Minimally invasive organ-preserving approaches in the management of mesh erosion after laparoscopic ventral mesh rectopexy

K Ratnatunga, S Singh, R Bolckmans, S Goodbrand, K Gorissen, O Jones, I Lindsey, C Cunningham
Colorectal Disease 2020 July 12

AIM: This is a systematic approach for minimally invasive methods in the management of mesh erosion after laparoscopic ventral mesh rectopexy.

METHODS: All patients managed with organ-preserving techniques for mesh erosion were identified from a prospective database and clinical records were reviewed. Each patient was contacted via telephone and a structured questionnaire was applied. A Likert score was used to assess patient symptoms and overall satisfaction with management. One or more of the following techniques were used: (i) transanal or transvaginal trimming/excision of exposed mesh and sutures, with or without using transanal endoscopic micro surgery or transanal minimally invasive surgery; (ii) laparoscopic pelvic assessment and detachment of mesh from the sacral promontory.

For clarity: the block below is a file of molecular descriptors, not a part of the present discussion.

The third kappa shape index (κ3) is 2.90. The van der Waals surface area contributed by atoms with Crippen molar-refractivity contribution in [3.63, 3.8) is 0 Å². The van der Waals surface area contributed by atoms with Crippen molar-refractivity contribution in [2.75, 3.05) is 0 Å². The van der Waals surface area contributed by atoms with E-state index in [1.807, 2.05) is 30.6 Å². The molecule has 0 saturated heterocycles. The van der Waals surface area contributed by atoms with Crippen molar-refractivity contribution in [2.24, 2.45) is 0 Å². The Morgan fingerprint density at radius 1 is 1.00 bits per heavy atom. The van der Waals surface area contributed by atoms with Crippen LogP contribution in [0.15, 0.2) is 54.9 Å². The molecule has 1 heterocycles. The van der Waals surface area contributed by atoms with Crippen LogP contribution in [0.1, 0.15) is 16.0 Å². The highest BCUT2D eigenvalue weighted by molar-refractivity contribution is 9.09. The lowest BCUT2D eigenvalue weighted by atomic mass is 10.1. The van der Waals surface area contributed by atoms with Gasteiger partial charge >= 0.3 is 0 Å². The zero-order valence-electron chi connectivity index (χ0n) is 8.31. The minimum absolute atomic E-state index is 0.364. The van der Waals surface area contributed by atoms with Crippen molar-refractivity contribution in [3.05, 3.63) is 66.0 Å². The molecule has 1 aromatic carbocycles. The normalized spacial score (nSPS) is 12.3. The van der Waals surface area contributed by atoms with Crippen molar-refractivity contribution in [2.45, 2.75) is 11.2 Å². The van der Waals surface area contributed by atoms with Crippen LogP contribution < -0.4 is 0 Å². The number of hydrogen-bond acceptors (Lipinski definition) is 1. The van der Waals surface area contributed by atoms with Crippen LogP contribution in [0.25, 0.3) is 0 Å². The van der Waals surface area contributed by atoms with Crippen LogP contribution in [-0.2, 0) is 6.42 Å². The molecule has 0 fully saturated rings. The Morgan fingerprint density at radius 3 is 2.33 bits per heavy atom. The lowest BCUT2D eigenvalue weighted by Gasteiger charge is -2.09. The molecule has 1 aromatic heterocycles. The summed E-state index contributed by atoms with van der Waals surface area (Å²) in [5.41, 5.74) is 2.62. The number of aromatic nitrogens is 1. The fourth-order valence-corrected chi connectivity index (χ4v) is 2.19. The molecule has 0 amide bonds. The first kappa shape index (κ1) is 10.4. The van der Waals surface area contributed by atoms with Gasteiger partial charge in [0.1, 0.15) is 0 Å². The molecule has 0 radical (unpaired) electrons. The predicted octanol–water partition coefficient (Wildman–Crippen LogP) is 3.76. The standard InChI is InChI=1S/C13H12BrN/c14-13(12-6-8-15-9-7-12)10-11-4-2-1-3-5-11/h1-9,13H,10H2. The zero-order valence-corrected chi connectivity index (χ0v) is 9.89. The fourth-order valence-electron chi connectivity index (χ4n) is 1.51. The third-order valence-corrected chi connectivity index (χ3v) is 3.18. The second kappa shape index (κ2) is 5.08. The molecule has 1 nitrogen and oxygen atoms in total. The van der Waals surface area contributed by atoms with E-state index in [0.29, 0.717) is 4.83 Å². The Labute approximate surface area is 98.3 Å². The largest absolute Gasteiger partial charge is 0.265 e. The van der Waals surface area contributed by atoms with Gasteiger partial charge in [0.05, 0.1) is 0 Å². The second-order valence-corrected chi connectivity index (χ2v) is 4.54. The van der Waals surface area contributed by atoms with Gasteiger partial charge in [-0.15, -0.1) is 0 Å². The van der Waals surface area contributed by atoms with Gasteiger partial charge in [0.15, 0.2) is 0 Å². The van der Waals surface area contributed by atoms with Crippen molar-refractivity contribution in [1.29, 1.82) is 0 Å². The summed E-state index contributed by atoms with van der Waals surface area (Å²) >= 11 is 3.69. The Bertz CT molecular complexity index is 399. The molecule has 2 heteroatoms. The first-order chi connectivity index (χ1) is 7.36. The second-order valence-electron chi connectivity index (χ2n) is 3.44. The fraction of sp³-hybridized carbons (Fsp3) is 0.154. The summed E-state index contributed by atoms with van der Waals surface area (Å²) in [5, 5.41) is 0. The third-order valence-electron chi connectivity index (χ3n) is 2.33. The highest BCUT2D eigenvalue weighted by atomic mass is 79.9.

RESULTS: Eleven patients were managed for mesh erosion with organ-preserving techniques. All were women with a median age of 60 years [interquartile range (IQR) 53.5-68.5]. Vaginal, rectal, perineal erosion and recto-vaginal fistulation occurred in five, four, one and one patient respectively. Vaginal erosions presented at a median of 51 months (IQR 36-56) after index laparoscopic ventral mesh rectopexy compared to 17.5 months (IQR 14.5-27.25) for the rectal erosions. Median follow-up time was 24 months (IQR 19-49). Four of the meshes (36%) were removed completely whereas seven (63%) were partially removed. Vaginal erosions required a median of two procedures to achieve resolution as opposed to five for rectal. Out of 11 patients, eight were satisfied with the outcome of their management, whereas two were not and one remained ambivalent.

CONCLUSION: An organ-sparing minimally invasive approach is feasible in managing mesh erosions but requires multiple procedures and months to complete.

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